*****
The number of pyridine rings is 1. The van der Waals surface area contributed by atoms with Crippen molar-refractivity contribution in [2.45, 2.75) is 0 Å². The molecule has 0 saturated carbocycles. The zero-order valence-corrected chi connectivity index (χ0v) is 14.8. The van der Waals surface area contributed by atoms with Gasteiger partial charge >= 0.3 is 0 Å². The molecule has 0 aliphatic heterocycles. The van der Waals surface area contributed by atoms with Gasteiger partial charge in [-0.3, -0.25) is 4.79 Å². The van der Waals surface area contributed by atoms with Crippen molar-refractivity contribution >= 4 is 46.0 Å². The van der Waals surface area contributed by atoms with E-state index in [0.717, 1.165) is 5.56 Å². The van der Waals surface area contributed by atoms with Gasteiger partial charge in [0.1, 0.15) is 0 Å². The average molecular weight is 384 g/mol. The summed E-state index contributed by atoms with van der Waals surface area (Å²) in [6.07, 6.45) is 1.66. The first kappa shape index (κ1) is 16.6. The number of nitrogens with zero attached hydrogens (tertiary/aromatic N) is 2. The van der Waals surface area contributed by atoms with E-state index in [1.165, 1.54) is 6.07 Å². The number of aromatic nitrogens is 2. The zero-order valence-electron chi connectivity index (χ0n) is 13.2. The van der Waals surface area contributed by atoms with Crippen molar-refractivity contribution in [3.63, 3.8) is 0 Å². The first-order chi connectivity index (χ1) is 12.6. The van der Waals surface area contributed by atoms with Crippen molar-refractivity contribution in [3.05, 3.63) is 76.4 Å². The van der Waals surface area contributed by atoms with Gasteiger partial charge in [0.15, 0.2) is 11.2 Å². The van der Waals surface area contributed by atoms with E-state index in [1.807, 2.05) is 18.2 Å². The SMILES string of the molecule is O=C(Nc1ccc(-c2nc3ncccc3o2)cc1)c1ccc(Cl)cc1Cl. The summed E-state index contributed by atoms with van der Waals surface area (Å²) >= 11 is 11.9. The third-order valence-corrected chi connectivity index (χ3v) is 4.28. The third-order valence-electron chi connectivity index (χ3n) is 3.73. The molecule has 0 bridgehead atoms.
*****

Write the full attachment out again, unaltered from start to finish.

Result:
The number of pyridine rings is 1. The van der Waals surface area contributed by atoms with Crippen molar-refractivity contribution in [2.45, 2.75) is 0 Å². The molecule has 0 saturated carbocycles. The zero-order valence-corrected chi connectivity index (χ0v) is 14.8. The van der Waals surface area contributed by atoms with Gasteiger partial charge >= 0.3 is 0 Å². The molecule has 0 aliphatic heterocycles. The van der Waals surface area contributed by atoms with Gasteiger partial charge in [-0.3, -0.25) is 4.79 Å². The van der Waals surface area contributed by atoms with Crippen molar-refractivity contribution >= 4 is 46.0 Å². The van der Waals surface area contributed by atoms with E-state index in [0.717, 1.165) is 5.56 Å². The van der Waals surface area contributed by atoms with Gasteiger partial charge in [0.1, 0.15) is 0 Å². The average molecular weight is 384 g/mol. The summed E-state index contributed by atoms with van der Waals surface area (Å²) in [6.07, 6.45) is 1.66. The first kappa shape index (κ1) is 16.6. The number of nitrogens with zero attached hydrogens (tertiary/aromatic N) is 2. The van der Waals surface area contributed by atoms with E-state index in [1.165, 1.54) is 6.07 Å². The number of aromatic nitrogens is 2. The zero-order valence-electron chi connectivity index (χ0n) is 13.2. The van der Waals surface area contributed by atoms with Crippen molar-refractivity contribution in [3.63, 3.8) is 0 Å². The first-order chi connectivity index (χ1) is 12.6. The van der Waals surface area contributed by atoms with Crippen molar-refractivity contribution in [3.05, 3.63) is 76.4 Å². The van der Waals surface area contributed by atoms with Gasteiger partial charge in [0.15, 0.2) is 11.2 Å². The van der Waals surface area contributed by atoms with E-state index in [1.807, 2.05) is 18.2 Å². The SMILES string of the molecule is O=C(Nc1ccc(-c2nc3ncccc3o2)cc1)c1ccc(Cl)cc1Cl. The summed E-state index contributed by atoms with van der Waals surface area (Å²) >= 11 is 11.9. The third-order valence-corrected chi connectivity index (χ3v) is 4.28. The third-order valence-electron chi connectivity index (χ3n) is 3.73. The molecule has 0 bridgehead atoms.